Artabazos was a Persian general in the army of Xerxes I, and later satrap of Hellespontine Phrygia under the Achaemenid dynasty, founder of the Pharnacid dynasty of satraps. He was the son of Pharnaces, who was the younger brother of Hystaspes, father of Darius I. Artabazos was therefore a first cousin of the great Achaemenid ruler Darius I.
Amyntas II or Amyntas the Little, was the king of Macedonia for a short time, circa 393 BC. Thucydides describes him as a son of Philip, the brother of king Perdiccas II. He first succeeded his father in his appanage in Upper Macedonia, but Perdiccas II wished to deprive Amyntas of the appanage, as he had before endeavoured to wrest it from Philip. This project had however been hindered by the Athenians.
Agis II was the 18th Eurypontid king of Sparta, the eldest son of Archidamus II by his first wife, and half-brother of Agesilaus II. He ruled with his Agiad co-monarch Pausanias.
Archelaus I was a king of the ancient Greek kingdom of Macedon from 413 to 399 BC. He was a capable and beneficent ruler, known for the sweeping changes he made in state administration, the military, and commerce. By the time that he died, Archelaus had succeeded in converting Macedon into a significantly stronger power. Thucydides credited Archelaus with doing more for his kingdom's military infrastructure than all of his predecessors together.
The Odrysian Kingdom was a state union of over 40 Thracian tribes and 22 kingdoms that existed between the 5th century BC and the 1st century AD. It consisted mainly of present-day Bulgaria, spreading to parts of Southeastern Romania, parts of Northern Greece and parts of modern-day European Turkey.
Taulantii or Taulantians was the name of a cluster of Illyrian tribes.
Eion, ancient Chrysopolis, was an ancient Greek Eretrian colony in Thracian Macedonia specifically in the region of Edonis. It sat at the mouth of the Strymon River which flows into the Aegean from the interior of Thrace. It is referred to in Thucydides' History of the Peloponnesian War as a place of considerable strategic importance to the Athenians during the Peloponnesian War.
Although long walls were built at several locations in ancient Greece, notably Corinth and Megara, the term Long Walls generally refers to the walls that connected Athens to its ports at Piraeus and Phalerum. Built in several phases, they provided a secure connection to the sea even during times of siege. The walls were about 6 km in length, initially constructed in the mid 5th century BC, destroyed by the Spartans in 403 BC after Athens' defeat in the Peloponnesian War, and rebuilt again with Persian support during the Corinthian War in 395-391 BC. The Long Walls were a key element of Athenian military strategy, since they provided the city with a constant link to the sea and thwarted sieges conducted by land alone.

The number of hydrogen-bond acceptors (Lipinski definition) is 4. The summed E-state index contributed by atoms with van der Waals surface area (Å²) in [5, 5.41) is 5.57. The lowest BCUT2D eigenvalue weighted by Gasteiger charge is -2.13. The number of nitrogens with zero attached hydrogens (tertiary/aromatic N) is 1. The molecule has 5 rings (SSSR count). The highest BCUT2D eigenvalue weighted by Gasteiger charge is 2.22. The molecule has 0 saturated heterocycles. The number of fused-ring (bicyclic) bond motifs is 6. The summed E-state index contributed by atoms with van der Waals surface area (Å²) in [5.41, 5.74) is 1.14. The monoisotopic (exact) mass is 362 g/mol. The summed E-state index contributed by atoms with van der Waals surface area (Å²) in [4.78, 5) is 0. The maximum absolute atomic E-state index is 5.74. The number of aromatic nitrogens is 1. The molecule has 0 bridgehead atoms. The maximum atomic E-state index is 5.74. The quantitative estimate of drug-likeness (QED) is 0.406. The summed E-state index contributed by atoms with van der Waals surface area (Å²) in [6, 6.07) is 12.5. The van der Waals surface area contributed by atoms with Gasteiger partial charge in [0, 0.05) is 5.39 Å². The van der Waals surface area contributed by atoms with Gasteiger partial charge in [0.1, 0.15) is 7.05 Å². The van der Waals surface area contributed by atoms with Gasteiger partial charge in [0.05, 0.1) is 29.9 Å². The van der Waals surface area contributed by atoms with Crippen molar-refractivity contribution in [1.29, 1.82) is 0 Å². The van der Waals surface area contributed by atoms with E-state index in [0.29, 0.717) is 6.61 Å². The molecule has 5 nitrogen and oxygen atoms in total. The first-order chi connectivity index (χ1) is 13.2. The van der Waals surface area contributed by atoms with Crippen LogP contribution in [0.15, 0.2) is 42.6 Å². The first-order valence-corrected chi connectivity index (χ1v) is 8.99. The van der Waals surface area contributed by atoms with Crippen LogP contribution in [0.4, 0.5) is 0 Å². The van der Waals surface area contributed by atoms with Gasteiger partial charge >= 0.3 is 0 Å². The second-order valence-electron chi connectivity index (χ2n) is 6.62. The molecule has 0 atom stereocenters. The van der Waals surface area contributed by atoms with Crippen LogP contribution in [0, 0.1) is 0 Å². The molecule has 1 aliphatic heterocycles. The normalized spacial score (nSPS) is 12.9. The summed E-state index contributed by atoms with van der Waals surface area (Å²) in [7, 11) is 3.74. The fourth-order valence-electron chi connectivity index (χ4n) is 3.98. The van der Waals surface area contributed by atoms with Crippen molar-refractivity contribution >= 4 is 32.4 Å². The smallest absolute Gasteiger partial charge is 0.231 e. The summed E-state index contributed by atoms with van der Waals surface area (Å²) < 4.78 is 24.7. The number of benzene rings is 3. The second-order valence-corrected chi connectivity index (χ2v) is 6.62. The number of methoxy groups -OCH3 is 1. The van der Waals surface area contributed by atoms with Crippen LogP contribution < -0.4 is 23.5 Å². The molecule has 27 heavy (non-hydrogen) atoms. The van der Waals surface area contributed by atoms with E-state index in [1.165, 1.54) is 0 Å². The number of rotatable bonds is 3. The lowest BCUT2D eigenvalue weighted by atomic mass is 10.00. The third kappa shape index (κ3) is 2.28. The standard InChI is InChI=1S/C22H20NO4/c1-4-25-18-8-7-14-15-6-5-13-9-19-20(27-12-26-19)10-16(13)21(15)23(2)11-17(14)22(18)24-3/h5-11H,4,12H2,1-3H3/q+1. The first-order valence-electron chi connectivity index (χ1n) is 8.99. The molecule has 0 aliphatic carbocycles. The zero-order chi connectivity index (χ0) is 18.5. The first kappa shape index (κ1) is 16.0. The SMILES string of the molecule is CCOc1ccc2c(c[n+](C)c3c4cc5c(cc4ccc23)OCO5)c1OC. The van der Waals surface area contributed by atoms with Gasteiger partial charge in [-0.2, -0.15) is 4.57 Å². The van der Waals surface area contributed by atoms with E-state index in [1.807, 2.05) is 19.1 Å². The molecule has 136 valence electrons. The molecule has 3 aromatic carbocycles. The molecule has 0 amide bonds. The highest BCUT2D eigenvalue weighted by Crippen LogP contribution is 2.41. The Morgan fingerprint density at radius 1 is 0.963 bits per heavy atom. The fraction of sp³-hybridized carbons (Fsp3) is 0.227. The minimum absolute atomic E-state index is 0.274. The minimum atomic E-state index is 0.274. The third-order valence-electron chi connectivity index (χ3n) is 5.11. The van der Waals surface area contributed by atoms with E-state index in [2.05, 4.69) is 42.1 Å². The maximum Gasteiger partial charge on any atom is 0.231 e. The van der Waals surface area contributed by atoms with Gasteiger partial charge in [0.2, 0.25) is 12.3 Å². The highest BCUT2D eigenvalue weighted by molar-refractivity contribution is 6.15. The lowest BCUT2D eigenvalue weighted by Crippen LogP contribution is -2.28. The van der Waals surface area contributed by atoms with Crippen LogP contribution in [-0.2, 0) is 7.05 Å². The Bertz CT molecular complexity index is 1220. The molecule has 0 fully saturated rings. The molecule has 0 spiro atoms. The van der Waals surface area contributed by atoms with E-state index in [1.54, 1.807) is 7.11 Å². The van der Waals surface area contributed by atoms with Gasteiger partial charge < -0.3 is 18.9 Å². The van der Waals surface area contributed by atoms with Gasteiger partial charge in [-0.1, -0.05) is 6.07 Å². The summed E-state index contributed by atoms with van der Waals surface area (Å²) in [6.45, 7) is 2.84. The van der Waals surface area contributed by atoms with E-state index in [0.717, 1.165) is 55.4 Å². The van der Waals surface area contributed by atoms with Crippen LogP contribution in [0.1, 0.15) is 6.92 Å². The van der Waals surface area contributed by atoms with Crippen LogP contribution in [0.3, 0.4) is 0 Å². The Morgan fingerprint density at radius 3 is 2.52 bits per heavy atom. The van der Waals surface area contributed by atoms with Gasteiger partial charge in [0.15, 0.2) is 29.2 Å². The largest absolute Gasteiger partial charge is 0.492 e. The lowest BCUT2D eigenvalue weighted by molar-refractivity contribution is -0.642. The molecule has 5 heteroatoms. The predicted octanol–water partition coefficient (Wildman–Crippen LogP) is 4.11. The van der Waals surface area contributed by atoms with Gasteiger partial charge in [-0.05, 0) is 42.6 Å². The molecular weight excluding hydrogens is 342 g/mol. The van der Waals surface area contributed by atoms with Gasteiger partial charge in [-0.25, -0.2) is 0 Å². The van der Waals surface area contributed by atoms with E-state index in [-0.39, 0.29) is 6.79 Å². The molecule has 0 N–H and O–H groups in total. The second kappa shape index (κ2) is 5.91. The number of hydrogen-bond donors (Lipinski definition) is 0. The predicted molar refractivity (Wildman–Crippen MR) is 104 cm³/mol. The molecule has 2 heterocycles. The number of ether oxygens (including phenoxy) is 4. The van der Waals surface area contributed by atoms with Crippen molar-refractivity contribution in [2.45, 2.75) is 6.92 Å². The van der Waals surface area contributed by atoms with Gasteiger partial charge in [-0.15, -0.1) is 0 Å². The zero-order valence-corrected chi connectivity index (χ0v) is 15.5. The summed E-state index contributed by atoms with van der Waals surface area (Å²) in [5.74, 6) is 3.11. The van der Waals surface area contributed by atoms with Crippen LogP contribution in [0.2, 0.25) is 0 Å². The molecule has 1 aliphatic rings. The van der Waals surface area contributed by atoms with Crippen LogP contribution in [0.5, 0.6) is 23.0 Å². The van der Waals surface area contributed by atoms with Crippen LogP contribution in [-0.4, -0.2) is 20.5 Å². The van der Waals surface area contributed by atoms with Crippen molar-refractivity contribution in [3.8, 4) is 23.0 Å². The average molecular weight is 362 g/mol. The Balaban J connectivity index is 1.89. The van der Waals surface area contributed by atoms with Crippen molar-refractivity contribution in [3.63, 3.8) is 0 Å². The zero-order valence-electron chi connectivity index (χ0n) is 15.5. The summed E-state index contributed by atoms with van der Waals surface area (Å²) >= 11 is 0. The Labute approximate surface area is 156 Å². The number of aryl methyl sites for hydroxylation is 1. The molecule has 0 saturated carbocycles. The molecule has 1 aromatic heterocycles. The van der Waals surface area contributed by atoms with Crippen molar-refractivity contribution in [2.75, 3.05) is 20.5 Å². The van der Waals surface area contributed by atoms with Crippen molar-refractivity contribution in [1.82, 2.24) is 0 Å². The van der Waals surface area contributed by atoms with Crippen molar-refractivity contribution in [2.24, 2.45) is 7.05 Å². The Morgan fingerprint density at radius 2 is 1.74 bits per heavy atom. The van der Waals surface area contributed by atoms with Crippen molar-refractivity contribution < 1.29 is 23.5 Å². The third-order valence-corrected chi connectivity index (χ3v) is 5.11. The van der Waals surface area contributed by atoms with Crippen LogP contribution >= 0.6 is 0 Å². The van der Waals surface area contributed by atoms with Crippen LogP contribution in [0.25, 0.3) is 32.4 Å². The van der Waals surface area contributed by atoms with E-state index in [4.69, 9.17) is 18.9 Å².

Greek historiography refers to Hellenic efforts to track and record history. By the 5th century BC, it became an integral part of ancient Greek literature and held a prestigious place in later Byzantine literature.
Sirras or Sirrhas was a prince, royal member and perhaps prince-regent of Lynkestis (Lyncestis) in Upper Macedonia for his father-in-law King Arrhabaeus. He participated in the Pelopponesian War against Sparta.
Pellene was a city and polis (city-state) of ancient Achaea, the most easterly of the twelve Achaean cities. Its territory bordered upon that of Sicyon on the east and upon that of Aegeira on the west. Pellene was situated 60 stadia from the sea, upon a strongly fortified hill, the summit of which rose into an inaccessible peak, dividing the city into two parts. Its port was at Aristonautae.
The Philaidae or Philaids were a powerful noble family of ancient Athens. They were conservative land owning aristocrats and many of them were very wealthy. The Philaidae produced two of the most famous generals in Athenian history: Miltiades the Younger and Cimon.